Gina Kim (USGA/Darren Carroll)
The lasting image from Friday’s second round of the U.S. Women’s Open will be of a hefty lightning bolt striking and sizzling a tree just off No. 11 green at the Country Club of Charleston (S.C.). Luckily, it happened while play was suspended mid-day for weather. Players were off the golf course long enough, however, for the second round to bleed into Saturday.
Among the few conclusions that could be drawn from Friday’s shortened round, however, were that Gina Kim is keeping pace. The Duke freshman holed out for eagle on the par-4 eighth in the opening round on the way to a 5-under 66. She was one off the lead after 18 holes, and is currently two off the pace after a second-round 1-over 72.
Kim is tied with Celine Boutier, a former Duke player herself who was on the 2014 Blue Devil national title team, but is the low amateur by three shots so far.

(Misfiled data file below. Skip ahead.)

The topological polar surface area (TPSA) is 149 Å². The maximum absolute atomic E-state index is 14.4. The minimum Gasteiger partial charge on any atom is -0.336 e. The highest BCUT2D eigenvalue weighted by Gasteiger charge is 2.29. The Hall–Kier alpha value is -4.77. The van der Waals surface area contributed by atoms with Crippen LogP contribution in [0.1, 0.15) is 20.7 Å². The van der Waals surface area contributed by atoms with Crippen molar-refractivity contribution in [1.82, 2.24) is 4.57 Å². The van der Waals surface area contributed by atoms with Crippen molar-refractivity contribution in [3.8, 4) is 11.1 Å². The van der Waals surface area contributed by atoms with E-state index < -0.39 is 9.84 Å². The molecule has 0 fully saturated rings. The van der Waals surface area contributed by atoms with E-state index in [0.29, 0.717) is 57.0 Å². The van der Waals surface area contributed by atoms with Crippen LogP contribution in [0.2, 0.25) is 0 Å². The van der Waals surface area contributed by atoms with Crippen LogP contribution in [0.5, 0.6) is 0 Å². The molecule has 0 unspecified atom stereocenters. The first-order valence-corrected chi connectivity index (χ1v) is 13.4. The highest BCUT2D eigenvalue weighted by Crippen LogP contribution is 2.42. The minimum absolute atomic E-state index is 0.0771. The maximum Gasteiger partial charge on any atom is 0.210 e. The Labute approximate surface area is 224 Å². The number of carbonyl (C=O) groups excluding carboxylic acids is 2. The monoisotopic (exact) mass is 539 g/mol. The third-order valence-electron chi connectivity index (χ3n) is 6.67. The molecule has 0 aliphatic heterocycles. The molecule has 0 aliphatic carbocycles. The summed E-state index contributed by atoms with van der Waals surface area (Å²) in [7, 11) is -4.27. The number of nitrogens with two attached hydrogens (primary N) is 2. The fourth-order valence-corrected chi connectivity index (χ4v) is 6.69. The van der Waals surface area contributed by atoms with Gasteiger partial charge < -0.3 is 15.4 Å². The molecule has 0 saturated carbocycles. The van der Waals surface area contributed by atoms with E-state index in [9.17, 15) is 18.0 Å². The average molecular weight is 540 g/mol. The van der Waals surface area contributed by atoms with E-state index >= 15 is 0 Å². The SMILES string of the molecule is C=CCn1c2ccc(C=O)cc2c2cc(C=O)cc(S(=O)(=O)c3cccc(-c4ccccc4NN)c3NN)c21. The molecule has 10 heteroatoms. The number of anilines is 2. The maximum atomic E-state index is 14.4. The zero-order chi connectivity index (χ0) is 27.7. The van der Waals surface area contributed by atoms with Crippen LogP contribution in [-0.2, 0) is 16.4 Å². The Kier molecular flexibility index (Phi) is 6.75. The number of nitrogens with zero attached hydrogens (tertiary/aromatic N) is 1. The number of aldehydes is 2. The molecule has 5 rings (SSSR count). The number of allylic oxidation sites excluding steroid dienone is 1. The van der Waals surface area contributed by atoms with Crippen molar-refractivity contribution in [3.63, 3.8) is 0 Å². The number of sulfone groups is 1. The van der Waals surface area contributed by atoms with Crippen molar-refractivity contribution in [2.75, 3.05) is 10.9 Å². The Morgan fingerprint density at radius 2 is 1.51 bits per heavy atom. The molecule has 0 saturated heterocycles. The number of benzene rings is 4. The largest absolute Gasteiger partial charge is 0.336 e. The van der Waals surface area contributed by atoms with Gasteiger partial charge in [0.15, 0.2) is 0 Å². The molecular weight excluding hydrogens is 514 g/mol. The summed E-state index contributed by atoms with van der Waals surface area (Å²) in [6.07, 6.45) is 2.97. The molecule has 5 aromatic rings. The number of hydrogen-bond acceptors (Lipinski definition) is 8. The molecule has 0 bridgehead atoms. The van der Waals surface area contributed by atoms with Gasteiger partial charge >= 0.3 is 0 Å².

Kim, 19, a rising sophomore at Duke University who helped the Blue Devils win the NCAA team title two weeks ago, matched the second-lowest 36-hole total for an amateur in Women’s Open history. Grace Park (total of 137 in 1999) was one stroke better and Hye-Jin Choi also shot 138 for 36 holes in 2017 on the way to a solo runner-up finish to Sung Hyun Park. Kim cited her ball-striking as the key to her performance.
“I think that’s been one of my biggest strengths these days,” said Kim. “I’ve definitely made birdies because I've stuck it very close. I'm feeling really good about where I am right now. Clearly, my scores are doing well, and so hopefully I can keep that going for the rest of the weekend.”
Stanford junior Andrea Lee followed an opening 69 with 72 on Friday as well.
As it stands, only three more amateurs are currently above the cut line, but there is still considerable golf to finish in the second round.
USC’s Jennifer Chang, Alabama’s Jiwon Jeon and 16-year-old Rose Zhang are all at 3 over, and have all finished their second round.
Information from the USGA used in this report.
ABOUT THE U.S. Women's Open
The U.S. Women's Open is the biggest tournament in
women's golf and one of 14 national
championships conducted by the USGA. The
event is open to any female who has a USGA
Handicap Index not exceeding 4.4.
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